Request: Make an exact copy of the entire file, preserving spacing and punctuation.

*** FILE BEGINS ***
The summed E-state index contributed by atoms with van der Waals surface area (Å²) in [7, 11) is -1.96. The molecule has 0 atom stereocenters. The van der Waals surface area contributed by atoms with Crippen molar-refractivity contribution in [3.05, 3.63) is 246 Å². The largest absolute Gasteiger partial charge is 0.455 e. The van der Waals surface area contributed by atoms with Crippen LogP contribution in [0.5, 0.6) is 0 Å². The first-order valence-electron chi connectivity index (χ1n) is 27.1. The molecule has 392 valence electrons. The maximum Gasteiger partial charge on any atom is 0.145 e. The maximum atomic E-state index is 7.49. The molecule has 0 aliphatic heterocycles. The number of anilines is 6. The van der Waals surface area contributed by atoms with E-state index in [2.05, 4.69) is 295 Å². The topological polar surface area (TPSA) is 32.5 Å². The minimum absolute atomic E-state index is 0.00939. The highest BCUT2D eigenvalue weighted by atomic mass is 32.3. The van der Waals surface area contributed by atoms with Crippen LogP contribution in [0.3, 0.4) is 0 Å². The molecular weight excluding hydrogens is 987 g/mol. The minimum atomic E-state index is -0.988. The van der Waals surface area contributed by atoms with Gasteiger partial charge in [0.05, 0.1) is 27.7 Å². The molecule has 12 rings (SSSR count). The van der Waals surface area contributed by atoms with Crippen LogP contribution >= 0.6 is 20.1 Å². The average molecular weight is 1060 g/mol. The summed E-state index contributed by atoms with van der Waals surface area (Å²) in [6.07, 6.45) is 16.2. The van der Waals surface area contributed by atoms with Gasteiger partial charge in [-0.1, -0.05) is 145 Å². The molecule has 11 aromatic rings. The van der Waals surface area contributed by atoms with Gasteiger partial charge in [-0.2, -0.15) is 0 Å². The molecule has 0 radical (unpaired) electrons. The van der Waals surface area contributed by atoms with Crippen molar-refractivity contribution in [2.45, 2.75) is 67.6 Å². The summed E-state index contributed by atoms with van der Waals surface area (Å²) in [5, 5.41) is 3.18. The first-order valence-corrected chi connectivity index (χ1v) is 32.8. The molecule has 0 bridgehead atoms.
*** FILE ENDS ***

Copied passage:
The summed E-state index contributed by atoms with van der Waals surface area (Å²) in [7, 11) is -1.96. The molecule has 0 atom stereocenters. The van der Waals surface area contributed by atoms with Crippen molar-refractivity contribution in [3.05, 3.63) is 246 Å². The largest absolute Gasteiger partial charge is 0.455 e. The van der Waals surface area contributed by atoms with Crippen LogP contribution in [0.5, 0.6) is 0 Å². The first-order valence-electron chi connectivity index (χ1n) is 27.1. The molecule has 392 valence electrons. The maximum Gasteiger partial charge on any atom is 0.145 e. The maximum atomic E-state index is 7.49. The molecule has 0 aliphatic heterocycles. The number of anilines is 6. The van der Waals surface area contributed by atoms with E-state index in [2.05, 4.69) is 295 Å². The topological polar surface area (TPSA) is 32.5 Å². The minimum absolute atomic E-state index is 0.00939. The highest BCUT2D eigenvalue weighted by atomic mass is 32.3. The van der Waals surface area contributed by atoms with Crippen LogP contribution in [0.3, 0.4) is 0 Å². The molecular weight excluding hydrogens is 987 g/mol. The minimum atomic E-state index is -0.988. The van der Waals surface area contributed by atoms with Gasteiger partial charge in [0.05, 0.1) is 27.7 Å². The molecule has 12 rings (SSSR count). The van der Waals surface area contributed by atoms with Crippen LogP contribution >= 0.6 is 20.1 Å². The average molecular weight is 1060 g/mol. The summed E-state index contributed by atoms with van der Waals surface area (Å²) in [6.07, 6.45) is 16.2. The van der Waals surface area contributed by atoms with Gasteiger partial charge in [-0.1, -0.05) is 145 Å². The molecule has 11 aromatic rings. The van der Waals surface area contributed by atoms with Gasteiger partial charge in [-0.2, -0.15) is 0 Å². The molecule has 0 radical (unpaired) electrons. The van der Waals surface area contributed by atoms with Crippen molar-refractivity contribution in [2.45, 2.75) is 67.6 Å². The summed E-state index contributed by atoms with van der Waals surface area (Å²) in [5, 5.41) is 3.18. The first-order valence-corrected chi connectivity index (χ1v) is 32.8. The molecule has 0 bridgehead atoms.